To consider the structure of a liquid, it is useful to define the radial distribution function g(r) which is the representation of the probability of finding a given atom or molecule in a shell of thickness dr from a central atom or molecule. The quantity n(r)dr is then the number of atoms or molecules whose distance from the origin is between r and r+dr and is given by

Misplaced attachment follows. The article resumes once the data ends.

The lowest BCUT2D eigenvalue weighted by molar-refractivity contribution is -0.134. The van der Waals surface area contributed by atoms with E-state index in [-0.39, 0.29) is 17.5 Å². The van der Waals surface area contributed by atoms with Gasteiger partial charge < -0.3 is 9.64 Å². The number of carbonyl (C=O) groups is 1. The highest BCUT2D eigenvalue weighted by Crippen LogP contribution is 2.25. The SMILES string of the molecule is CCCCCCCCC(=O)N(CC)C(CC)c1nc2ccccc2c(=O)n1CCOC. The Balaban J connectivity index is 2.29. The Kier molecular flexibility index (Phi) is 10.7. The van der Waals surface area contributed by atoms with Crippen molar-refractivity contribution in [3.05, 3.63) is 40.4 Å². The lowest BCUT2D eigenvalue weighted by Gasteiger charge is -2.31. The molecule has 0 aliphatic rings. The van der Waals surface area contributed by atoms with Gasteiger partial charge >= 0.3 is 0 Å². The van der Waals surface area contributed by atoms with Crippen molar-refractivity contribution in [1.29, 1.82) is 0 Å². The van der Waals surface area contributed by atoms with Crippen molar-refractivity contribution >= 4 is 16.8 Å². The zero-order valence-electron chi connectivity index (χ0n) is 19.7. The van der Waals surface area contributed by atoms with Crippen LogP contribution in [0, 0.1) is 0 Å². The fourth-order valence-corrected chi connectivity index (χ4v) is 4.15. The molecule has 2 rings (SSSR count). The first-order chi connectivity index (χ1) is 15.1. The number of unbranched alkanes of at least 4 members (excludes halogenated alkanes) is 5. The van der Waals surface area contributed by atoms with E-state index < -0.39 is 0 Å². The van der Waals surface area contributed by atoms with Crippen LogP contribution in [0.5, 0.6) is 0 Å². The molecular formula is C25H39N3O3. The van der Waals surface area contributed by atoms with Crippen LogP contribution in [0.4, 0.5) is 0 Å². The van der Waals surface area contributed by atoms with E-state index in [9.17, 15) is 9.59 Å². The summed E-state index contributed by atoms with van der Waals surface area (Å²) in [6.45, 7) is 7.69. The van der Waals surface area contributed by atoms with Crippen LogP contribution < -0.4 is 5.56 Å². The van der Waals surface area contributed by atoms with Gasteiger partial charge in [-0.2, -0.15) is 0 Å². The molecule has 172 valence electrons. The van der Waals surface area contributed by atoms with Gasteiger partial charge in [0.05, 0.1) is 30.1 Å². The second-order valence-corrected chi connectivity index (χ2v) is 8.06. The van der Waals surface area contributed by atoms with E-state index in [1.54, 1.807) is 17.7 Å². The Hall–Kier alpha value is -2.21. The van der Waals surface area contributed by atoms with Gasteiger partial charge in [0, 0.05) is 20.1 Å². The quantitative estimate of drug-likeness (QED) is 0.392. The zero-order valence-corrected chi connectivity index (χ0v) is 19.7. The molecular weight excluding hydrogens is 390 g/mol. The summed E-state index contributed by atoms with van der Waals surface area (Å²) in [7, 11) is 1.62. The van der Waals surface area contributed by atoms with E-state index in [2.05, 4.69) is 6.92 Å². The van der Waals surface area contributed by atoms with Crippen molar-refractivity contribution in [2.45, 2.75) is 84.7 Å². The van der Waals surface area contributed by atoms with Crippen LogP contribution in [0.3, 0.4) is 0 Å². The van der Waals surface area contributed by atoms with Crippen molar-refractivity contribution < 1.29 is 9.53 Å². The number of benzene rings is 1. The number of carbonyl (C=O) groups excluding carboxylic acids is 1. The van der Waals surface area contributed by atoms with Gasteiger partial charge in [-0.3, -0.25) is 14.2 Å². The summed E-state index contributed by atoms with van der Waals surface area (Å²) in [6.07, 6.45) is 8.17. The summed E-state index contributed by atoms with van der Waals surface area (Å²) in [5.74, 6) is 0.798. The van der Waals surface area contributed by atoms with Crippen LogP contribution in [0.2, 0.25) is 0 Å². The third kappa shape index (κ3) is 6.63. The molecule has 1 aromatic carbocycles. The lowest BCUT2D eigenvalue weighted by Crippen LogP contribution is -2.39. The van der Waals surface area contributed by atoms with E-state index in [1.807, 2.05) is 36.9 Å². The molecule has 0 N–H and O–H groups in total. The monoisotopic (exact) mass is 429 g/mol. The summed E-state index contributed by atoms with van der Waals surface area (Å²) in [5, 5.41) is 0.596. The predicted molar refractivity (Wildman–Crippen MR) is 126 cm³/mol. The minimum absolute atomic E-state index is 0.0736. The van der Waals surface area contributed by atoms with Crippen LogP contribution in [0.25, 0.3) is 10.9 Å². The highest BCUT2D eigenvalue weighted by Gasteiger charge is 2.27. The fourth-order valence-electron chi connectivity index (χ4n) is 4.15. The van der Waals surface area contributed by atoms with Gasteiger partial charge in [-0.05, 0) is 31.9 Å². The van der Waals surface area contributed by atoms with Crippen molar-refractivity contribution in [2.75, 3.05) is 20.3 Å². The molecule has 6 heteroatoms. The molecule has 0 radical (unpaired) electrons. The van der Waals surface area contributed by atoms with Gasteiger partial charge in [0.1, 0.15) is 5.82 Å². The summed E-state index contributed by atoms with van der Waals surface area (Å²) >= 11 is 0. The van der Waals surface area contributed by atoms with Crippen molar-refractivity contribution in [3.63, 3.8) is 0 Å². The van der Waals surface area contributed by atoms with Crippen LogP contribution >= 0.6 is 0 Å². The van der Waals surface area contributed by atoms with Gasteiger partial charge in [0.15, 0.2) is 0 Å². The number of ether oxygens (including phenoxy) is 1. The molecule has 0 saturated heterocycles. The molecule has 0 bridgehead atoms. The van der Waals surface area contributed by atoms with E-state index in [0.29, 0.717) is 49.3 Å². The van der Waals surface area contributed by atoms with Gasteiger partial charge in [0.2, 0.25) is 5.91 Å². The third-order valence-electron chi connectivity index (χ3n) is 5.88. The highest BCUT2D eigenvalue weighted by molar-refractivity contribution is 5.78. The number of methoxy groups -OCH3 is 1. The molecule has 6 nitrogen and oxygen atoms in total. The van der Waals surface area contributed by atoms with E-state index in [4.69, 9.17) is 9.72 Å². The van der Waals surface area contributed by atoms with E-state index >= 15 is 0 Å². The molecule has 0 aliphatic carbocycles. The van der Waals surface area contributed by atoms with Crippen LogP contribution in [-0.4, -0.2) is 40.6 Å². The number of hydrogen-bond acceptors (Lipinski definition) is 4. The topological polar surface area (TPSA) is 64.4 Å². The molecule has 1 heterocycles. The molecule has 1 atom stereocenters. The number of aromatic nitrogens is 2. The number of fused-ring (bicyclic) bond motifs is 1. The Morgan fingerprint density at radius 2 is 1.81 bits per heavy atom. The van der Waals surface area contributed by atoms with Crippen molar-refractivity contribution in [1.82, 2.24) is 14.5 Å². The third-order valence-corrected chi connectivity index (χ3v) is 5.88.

This type of distribution function is characteristic of liquids. Even for a liquid as complex as water, we can see in Figure 3.2 that the order does not extend above three molecular layers. We can therefore conclude that a liquid differs from a solid by the value of the structural order. In a solid, this order extends over all the molecules with a few faults spread through the network. In a liquid, the structural order extends only to subensembles, whose size varies constantly. Thus the coordination number of a molecule in a liquid varies perpetually (between 4 and 5 in the case of water), whilst it is fixed in a solid.